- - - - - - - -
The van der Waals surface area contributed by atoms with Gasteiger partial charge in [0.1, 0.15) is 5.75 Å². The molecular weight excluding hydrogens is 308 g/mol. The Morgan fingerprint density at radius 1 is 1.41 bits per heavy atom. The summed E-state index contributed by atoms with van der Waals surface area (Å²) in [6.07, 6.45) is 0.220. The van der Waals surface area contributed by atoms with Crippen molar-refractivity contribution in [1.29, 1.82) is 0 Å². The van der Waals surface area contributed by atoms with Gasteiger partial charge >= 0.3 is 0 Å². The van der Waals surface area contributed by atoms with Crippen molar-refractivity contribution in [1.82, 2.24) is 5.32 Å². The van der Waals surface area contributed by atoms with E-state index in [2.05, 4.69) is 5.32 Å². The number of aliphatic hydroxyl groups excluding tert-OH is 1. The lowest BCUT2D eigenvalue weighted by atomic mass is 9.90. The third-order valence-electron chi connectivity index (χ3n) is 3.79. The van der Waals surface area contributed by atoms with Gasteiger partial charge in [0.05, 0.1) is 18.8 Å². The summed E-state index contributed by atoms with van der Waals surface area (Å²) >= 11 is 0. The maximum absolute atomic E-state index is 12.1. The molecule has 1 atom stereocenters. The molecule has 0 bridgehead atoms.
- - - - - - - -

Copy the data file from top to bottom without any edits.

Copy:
The van der Waals surface area contributed by atoms with Gasteiger partial charge in [0.1, 0.15) is 5.75 Å². The molecular weight excluding hydrogens is 308 g/mol. The Morgan fingerprint density at radius 1 is 1.41 bits per heavy atom. The summed E-state index contributed by atoms with van der Waals surface area (Å²) in [6.07, 6.45) is 0.220. The van der Waals surface area contributed by atoms with Crippen molar-refractivity contribution in [1.29, 1.82) is 0 Å². The van der Waals surface area contributed by atoms with Gasteiger partial charge >= 0.3 is 0 Å². The van der Waals surface area contributed by atoms with Crippen molar-refractivity contribution in [1.82, 2.24) is 5.32 Å². The van der Waals surface area contributed by atoms with E-state index in [2.05, 4.69) is 5.32 Å². The number of aliphatic hydroxyl groups excluding tert-OH is 1. The lowest BCUT2D eigenvalue weighted by atomic mass is 9.90. The third-order valence-electron chi connectivity index (χ3n) is 3.79. The van der Waals surface area contributed by atoms with Gasteiger partial charge in [0.05, 0.1) is 18.8 Å². The summed E-state index contributed by atoms with van der Waals surface area (Å²) >= 11 is 0. The maximum absolute atomic E-state index is 12.1. The molecule has 1 atom stereocenters. The molecule has 0 bridgehead atoms.